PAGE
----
Coorey’s colleague and international editor of The Sydney Morning Herald and The Age, Peter Hartcher, was similarly uninterested in what Assange exposed, babbling about the publisher’s return as the moment “Assangeism came into plain view”.  He had no stomach for “the cult” which seemed to have infected Canberra’s cold weather.  He also wondered whether Assange could constructively “use his global celebrity status to campaign for public interest journalism and human rights”.  To do so – and here, teacher’s pet of the political establishment, beater of the war drum for the United States – Assange would have to “fundamentally” alter “his ways to advance the cause”.

All this was a prelude for Hartcher to take the hatchet to the journalistic exploits of a man more decorated with journalism awards that many in the Canberra gallery combined.  The claim that he is “a journalist is hotly contested by actual journalists.”  Despite the US government conceding that the disclosures by WikiLeaks had not resulted in harm to US sources, “there were many other victims of Assange’s project.”  The returned publisher was only in Australia “on probation”, a signal reminder that the media establishment will be attempting to badger him into treacherous conformity.

Even this language was too mild for another Australian hack, Michael Ware, who had previously worked for Time Magazine and CNN.  With pathological inventiveness,  he thought Assange “a traitor in the sense that, during a time of war, when we had American, British and Australian troops in the field, under fire, Julian Assange published troves of unredacted documents”.  Never mind truth to power; in Ware’s world, veracity is subordinate to it, even in an illegal war. What he calls “methods” and “methodology” cannot be exposed.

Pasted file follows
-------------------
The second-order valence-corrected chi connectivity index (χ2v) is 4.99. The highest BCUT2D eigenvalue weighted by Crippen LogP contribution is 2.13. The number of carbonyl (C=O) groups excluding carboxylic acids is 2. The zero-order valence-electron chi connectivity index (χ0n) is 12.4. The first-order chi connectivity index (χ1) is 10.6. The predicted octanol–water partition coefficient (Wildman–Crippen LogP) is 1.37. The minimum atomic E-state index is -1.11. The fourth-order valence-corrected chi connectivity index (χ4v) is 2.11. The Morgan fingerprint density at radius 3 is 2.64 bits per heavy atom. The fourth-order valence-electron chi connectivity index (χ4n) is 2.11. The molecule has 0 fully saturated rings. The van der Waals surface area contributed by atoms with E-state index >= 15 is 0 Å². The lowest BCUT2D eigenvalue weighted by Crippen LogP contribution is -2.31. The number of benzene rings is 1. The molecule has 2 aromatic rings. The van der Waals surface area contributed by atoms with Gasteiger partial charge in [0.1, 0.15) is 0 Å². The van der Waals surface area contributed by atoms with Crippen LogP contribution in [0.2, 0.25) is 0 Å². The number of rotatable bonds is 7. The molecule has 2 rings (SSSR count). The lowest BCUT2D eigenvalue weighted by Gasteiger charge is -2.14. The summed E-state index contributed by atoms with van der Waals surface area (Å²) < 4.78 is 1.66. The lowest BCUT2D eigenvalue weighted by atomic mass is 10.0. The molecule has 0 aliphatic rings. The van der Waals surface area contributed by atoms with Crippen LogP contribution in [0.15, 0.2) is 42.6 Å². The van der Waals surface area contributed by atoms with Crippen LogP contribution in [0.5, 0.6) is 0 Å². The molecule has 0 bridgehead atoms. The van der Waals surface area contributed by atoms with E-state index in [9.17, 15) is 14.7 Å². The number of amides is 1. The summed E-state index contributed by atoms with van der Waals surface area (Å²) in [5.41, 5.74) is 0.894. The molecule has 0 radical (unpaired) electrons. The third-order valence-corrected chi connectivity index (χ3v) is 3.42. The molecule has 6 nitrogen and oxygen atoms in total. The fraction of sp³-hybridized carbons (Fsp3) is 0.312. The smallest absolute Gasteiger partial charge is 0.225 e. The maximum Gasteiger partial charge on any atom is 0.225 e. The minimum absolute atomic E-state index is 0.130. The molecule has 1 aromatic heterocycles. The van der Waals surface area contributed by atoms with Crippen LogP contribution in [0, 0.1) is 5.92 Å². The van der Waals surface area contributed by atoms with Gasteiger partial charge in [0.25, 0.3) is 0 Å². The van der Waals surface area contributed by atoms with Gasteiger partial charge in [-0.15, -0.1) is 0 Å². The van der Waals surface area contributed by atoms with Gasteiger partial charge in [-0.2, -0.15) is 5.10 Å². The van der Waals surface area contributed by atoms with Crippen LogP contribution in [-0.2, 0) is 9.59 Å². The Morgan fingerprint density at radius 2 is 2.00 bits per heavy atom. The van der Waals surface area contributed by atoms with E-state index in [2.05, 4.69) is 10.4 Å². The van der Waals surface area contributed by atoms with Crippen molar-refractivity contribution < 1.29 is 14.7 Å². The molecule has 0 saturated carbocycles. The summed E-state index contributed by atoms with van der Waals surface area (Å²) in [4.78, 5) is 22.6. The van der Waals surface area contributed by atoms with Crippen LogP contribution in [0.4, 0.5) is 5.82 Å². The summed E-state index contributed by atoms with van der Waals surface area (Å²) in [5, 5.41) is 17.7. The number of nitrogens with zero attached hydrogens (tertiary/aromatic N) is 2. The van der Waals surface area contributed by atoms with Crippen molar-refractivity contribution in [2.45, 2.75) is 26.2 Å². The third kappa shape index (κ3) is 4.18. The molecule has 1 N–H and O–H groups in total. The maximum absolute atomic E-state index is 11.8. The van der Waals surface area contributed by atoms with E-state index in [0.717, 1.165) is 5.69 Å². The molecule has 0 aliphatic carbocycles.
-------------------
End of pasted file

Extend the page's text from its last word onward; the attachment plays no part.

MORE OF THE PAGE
Such gutter journalism has its necessary cognate in gutter politics.  All regard information was threatening unless appropriately handled, its more potent effects for change stilled.  Leader of the opposition in the Senate, Simon Birmingham, found it “completely unnecessary and totally inappropriate for Julian Assange to be greeted like some homecoming hero by the Australian Prime Minister.” Chorusing with hacks Coorey, Hartcher and Ware, Birmingham bleated about the publication by Assange of half a million documents “without having read them, curated them, checked to see if there was anything that could be damaging or risking the lives of others there.”  Keep the distortions flying, Senator.

Dennis Richardson, former domestic intelligence chief and revolving door specialist (public servant becomes private profiteer with ease in Canberra), similarly found it inexplicable that the PM contacted Assange with a note of congratulation, or even showed any public interest in his release from a system that was killing him.  “I can think of no other reason why a prime minister would ring Assange on his return to Australia except for purposes relating to politics,” moaned Richardson to the Guardian Australia.

For Richardson, Assange had been legitimately convicted, even if it was achieved via that most notorious of mechanisms, the plea deal.  The inconvenient aside that Assange had been spied upon by CIA sponsored operatives, considered a possible object of abduction, rendition or assassination never clouds his uncluttered mind.

Sharp eyes will be trained on Assange in Australia, however long he wishes to say.  He is in the bosom of the Five Eyes Alliance, permanently threatened by the prospect of recall and renewed interest by Washington.  And there are dozens of journalists, indifferent to the dangers the entire effort against the publisher augurs for their own craft, wishing that to be the case.

Binoy Kampmark was a Commonwealth Scholar at Selwyn College, Cambridge. He lectures at RMIT University, Melbourne. Email: